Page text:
The Dreaming, Vol. 3: One Magic Moment (written by Simon Spurrier, illustrated by Bilquis Evely (issues 15, 17, 19-20), Marguerite Sauvage (Issues 16, 18) Dani Strips (Issue 13), and Matias Bergara (Issue 14)) As the second year of the Sandman Universe begins, the sentient algorithm known as Wan is now the acknowledged lord of Dream’s realm, and unquestioned ruler of all his subjects. It’s a huge problem that Wan is completely insane, and more than capable of wiping out all life in the Dreaming. What can Abel, the only one who knows Wan’s secret, do about it? And what must he do to poor Matthew the Raven to put his plan into action? Collects The Dreaming #13-20.
I love Parks and Recreation. I love The Good Place. You would think I’d have been all over Brooklyn Nine-Nine as it’s cocreated by Michael Schur, the creator of both Parks and Recreation and The Good Place. And yet, I’m not. Well, that’s not true. It’s not that I’m not a fan of Brooklyn Nine-Nine, it’s that I’d literally never seen an episode before this year. I love Michael Schur and I love Andy Samberg and I’ve somehow never seen Brooklyn Nine-Nine. So, what would possess me to start watching the show with its seventh season? Honestly, sheer curiosity. The screeners for the premiere came out right as The Good Place was ending and I was curious to see how someone who’d never seen an episode of Brooklyn Nine-Nine might fair tuning into the seventh season? So, that’s exactly what I did. I watched the entire seventh season as it aired. I had a friend who was a Brooklyn Nine-Nine fanatic fill in background info or recommend previous episodes that would be of vital importance to understanding the context of one of the new episodes (I have no seen the first seven episodes of season one, the first three Halloween episodes, the episode with Bill Hader, and the first Jimmy Jabs Games episode). So, in that context, how was the seventh season of Brooklyn Nine-Nine? In short: it was great. It’s turned me into a fan of the show and I eagerly look forward to binging the entirety of the first six seasons as soon as possible. (Spoilers for the entirety of season seven of Brooklyn Nine-Nine.)
“Brooklyn Nine-Nine” follows the exploits of hilarious Det. Jake Peralta (Andy Samberg) and his diverse, lovable colleagues as they police the NYPD’s 99th Precinct. After Capt. Raymond Holt’s (Andre Braugher) demotion to patrolman at the end of season six, the squad’s world is turned upside down.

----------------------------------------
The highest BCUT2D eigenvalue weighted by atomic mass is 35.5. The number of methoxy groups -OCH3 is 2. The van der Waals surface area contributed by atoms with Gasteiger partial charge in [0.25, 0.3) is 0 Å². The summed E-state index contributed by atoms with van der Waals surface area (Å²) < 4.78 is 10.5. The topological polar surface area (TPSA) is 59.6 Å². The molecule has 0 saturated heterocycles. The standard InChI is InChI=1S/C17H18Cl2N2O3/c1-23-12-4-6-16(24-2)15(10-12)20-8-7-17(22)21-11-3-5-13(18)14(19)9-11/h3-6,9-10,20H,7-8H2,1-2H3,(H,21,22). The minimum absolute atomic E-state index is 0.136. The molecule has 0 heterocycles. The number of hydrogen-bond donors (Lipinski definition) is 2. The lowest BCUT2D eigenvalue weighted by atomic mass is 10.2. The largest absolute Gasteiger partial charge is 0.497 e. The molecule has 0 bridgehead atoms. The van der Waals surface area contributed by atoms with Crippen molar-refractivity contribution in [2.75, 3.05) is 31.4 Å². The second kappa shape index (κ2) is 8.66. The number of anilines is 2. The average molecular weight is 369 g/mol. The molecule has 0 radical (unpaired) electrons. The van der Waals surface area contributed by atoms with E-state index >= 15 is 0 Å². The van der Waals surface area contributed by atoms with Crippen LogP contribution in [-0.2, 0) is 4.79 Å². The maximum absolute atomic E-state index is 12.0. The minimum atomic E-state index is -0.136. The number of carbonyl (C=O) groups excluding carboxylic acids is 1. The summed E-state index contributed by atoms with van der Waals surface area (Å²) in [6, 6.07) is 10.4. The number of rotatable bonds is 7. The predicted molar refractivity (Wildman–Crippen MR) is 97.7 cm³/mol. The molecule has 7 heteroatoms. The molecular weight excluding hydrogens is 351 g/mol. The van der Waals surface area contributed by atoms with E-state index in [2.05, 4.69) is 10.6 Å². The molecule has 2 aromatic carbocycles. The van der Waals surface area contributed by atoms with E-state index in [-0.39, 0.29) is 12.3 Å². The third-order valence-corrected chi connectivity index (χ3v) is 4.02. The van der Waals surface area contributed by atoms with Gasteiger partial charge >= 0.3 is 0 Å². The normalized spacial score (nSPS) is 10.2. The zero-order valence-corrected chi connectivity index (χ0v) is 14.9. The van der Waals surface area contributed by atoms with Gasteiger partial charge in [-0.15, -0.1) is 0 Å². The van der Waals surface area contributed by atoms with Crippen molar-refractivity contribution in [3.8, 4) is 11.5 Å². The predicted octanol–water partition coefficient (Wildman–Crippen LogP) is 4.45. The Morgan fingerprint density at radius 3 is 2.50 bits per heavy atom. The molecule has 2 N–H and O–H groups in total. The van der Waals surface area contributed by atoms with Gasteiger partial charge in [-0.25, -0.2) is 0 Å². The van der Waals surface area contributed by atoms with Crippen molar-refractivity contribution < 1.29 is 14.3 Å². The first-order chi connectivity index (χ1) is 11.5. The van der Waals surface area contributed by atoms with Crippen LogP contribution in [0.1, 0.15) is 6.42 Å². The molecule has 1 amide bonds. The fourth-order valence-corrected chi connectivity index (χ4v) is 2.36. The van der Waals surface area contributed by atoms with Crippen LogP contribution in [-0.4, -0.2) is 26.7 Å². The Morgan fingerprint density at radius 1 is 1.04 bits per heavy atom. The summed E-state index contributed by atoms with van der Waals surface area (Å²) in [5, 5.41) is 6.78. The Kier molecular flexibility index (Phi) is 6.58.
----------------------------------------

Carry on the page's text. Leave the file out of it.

Rounding out the ensemble is the newly promoted Lt. Terry Jeffords (Terry Crews), a muscle-bound human mountain who loves nothing more than his three little daughters, except for a fresh carton of full-fat yogurt. The man loves yogurt. Reporting to him is Sgt. Amy Santiago (Melissa Fumero), a consummate rule follower with a weak spot for dork dancing and her husband, Jake.
The other detectives in the squad include Jake’s best friend and human puppy dog, Det. Charles Boyle (Joe Lo Truglio), and the incredibly secretive, tough-as-nails Det. Rosa Diaz (Stephanie Beatriz). Also part of the Nine-Nine are veteran officers Det. Scully (Joel McKinnon Miller) and Det. Hitchcock (Dirk Blocker), whose only skill as police officers are their ability to make a passable pot of coffee.
I imagine a lot of people are going to be reading zombie books during this COVID-19 crisis. Just like the Contagion film has seen a spike in popularity, so too, I feel, will many zombie stories. I can’t blame people for turning to fiction during this time of crisis; it can be cathartic to view a disaster movie in a time of disaster. But that’s not why I finally picked up World War Z. World War Z is one of those books I’ve been meaning to read for years. It’s frequently touted as one of the best zombie novels. I read an early screenplay for the film – back when it still tried to adhere to the book’s structure – and loved that, but I just never got around to reading the book. And then I heard that the novel’s author, Max Brooks, was publishing a new novel this year – Devolution – and I thought now was the time to finally give World War Z a read. At the end of the day, I totally see why World War Z is as beloved as it is. It’s a really unique take on the zombie genre, combining it with a traditional oral history of a real-world war is a stroke of genius. But I don’t know that I loved this book. It’s good, but the hype might have killed it for me. (Mild spoilers may follow.)